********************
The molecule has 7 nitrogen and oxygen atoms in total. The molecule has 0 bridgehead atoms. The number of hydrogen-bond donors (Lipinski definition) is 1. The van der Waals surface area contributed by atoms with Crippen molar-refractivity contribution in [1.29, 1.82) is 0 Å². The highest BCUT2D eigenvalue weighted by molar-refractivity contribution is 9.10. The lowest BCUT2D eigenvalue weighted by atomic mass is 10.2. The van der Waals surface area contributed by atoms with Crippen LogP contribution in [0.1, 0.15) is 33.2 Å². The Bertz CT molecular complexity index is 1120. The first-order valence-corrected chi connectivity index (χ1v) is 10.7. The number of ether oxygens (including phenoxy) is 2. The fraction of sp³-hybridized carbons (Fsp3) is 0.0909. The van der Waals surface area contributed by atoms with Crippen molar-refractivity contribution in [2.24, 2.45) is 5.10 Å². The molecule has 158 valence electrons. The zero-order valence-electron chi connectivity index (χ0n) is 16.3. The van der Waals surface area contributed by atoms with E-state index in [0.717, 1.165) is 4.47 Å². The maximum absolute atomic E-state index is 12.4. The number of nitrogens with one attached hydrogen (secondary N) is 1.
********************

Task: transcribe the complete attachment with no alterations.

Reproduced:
The molecule has 7 nitrogen and oxygen atoms in total. The molecule has 0 bridgehead atoms. The number of hydrogen-bond donors (Lipinski definition) is 1. The van der Waals surface area contributed by atoms with Crippen molar-refractivity contribution in [1.29, 1.82) is 0 Å². The highest BCUT2D eigenvalue weighted by molar-refractivity contribution is 9.10. The lowest BCUT2D eigenvalue weighted by atomic mass is 10.2. The van der Waals surface area contributed by atoms with Crippen LogP contribution in [0.1, 0.15) is 33.2 Å². The Bertz CT molecular complexity index is 1120. The first-order valence-corrected chi connectivity index (χ1v) is 10.7. The number of ether oxygens (including phenoxy) is 2. The fraction of sp³-hybridized carbons (Fsp3) is 0.0909. The van der Waals surface area contributed by atoms with Crippen molar-refractivity contribution in [2.24, 2.45) is 5.10 Å². The molecule has 158 valence electrons. The zero-order valence-electron chi connectivity index (χ0n) is 16.3. The van der Waals surface area contributed by atoms with E-state index in [0.717, 1.165) is 4.47 Å². The maximum absolute atomic E-state index is 12.4. The number of nitrogens with one attached hydrogen (secondary N) is 1.